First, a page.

Building the Third Web: a Complex-Adaptive-Systems Approach

Not like this bears repeating, but “Web 2.0” has invaded. It has democratized and made dynamic what was once a paternalistic set of stable pages. The word “page” doesn’t even describe it anymore, at least when you’re flying around in Google Maps, or digging up stories in the Swarm, or chatting on Meebo. The hierarchy is breaking down. Rigid taxonomies are being bested by tags, clients replaced with servers, CEOs and Editors and Vice Presidents pwned by cheeky kids and commenters and bloggers. From hair appointments to academic papers, our conscious output is being distributed, linked, and aggregated on the fly, everywhere, in more ways than we could conceive.

What I’d like to do is try to more fully understand these phenomena by analyzing specific websites and trying to replicate, or generalize, their methodologies so that a whole host of automated instantiations of their workable models is created. In other words, I hope to achieve Tim Berners-Lee’s idea of the Semantic Web, i.e., a web designed to be readable and hackable by our computers, by leveraging what we already have: CAS-like web sites with large (and growing) user bases.

I believe this is possible, and in fact a more reasonable alternative to the standards-based approach that the W3C is pushing for. In their scheme, webmasters would be responsible for tagging their content using RDF markup and making connections among tags to a globally shared ontology that manages meaning on a more abstract level. I do not believe this to be the ideal proposal, because the incentives for webmasters, especially early adopters, to build out the semantic structure of their pages simply aren’t there.

However, applying CAS concepts to the problem, I think we can accurately “trace” the activity of real human users participating in the Web 2.0 sites they already know and love. In so doing, we can hope to create mechanisms for automatically generating the semantic relationships our computers will need if we are ever to have autonomous software agents making hair appointments for us.

As an example, one could imagine fetching the organically evolving semantic metadata being created on a website like Flickr.com, — where users constantly tag pictures and make connections among them — and building out a machine-readable hierarchy without the need for “manual” instruction from webmasters. One such project is underway at Air Tight Interactive, where the developers are able (by tracing user activity on Flickr) to present a set of related tags for each tag that you input. In essence they’ve created the kind of graph the Semantic Web initiative longs for, and they’ve done it automatically by simply modeling and measuring real user engagement on Web 2.0ish sites. Their semantic graph is remarkably accurate.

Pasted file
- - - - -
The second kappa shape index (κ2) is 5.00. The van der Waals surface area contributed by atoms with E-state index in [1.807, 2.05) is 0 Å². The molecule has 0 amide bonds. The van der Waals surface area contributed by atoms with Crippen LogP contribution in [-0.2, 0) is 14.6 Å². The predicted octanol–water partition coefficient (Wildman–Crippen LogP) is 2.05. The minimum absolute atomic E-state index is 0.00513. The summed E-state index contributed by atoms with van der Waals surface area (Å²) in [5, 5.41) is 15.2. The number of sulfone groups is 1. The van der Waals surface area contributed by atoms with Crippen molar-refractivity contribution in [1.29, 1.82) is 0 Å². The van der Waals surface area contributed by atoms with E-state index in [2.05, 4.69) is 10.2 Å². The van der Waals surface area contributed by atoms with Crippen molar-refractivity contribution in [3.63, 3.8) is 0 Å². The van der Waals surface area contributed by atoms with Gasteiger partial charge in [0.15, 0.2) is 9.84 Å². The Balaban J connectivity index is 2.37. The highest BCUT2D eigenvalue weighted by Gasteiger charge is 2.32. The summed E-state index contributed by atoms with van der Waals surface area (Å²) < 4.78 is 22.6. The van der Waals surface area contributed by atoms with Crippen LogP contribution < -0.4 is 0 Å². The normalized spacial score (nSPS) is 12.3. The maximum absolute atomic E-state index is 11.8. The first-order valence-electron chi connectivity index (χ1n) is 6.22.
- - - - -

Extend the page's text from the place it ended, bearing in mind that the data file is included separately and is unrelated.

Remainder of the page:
Alas, the guys responsible for that project and others like it are usually not graduate students in CAS; their applications only implicitly model the kind of CAS concepts being developed in academia. I would like to shift the focus, to work on projects that finally recognize Web 2.0 as a CAS and explicitly attack the problem of getting our machines to understand their underpinnings.

For instance, I would point to the WACO system conceived in [1] (PDF). Their WebAnts scour sites looking for semantic connections among them; they resemble search engine indexing bots, but are specifically designed for the type of project noted above, and more broadly, any site (i.e., a sub-graph of the Web) where meaningful relationships between pieces of content inhere in the structure of the pages themselves. Web 2.0 sites are ideally suited to that kind of analysis, because they are typically implemented as dynamic graphs whose architecture conforms to “real” human categories.

At the very least, we ought to encourage developers to open their applications for analysis. The open-source initiative, which is sometimes coupled with Web 2.0 in contemporary rhetoric, enables commercial programmers and academics alike to hack away at code they deem relevant. For us, it would mean more transparent access to the now-proprietary algorithms and parameters that have proven useful in understanding, organizing, and aggregating activity across all levels of an average user’s experience.

All told, such an effort could be a breeding ground for more “human” interfaces, for more granular search technology, for better pattern recognition, and so forth. It would be foolish to assert this is the only vector to achieve those goals, but it is a certainly valuable avenue that has yet to be fully exploited.

References:

[1] Rupert, Maya; Hassass, Salima; Rattrout, Amjad. “The Web and Complex Adaptive Systems.” 2006. Proceedings of the 20th International Conference on Advanced Information Networking and Applications (AINA).

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Comments

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Bruce Britton Jun 18th, 2007 at 3:21 pm

I’m using this to respond to your comment on ‘narrative thought and narrative language.’ I’m still working on getting the Wallace piece, though I must have read it before, as I read the book, as I try to read everything of his. On the question of whether story is learned or genetic, some colleagues these days seem to want the default to be genetic for any human trait, which may be correct, but is hard to demonstrate, tho it may get easier as we get better at genetic analysis. I tend to take the default explanation to be learning, but obviously the best stance is to have neither be the default, but just to wait for evidence for either. The problem with which is, its so easy to get evidence that learning is involved and so hard to get evidence that genetics is involved.

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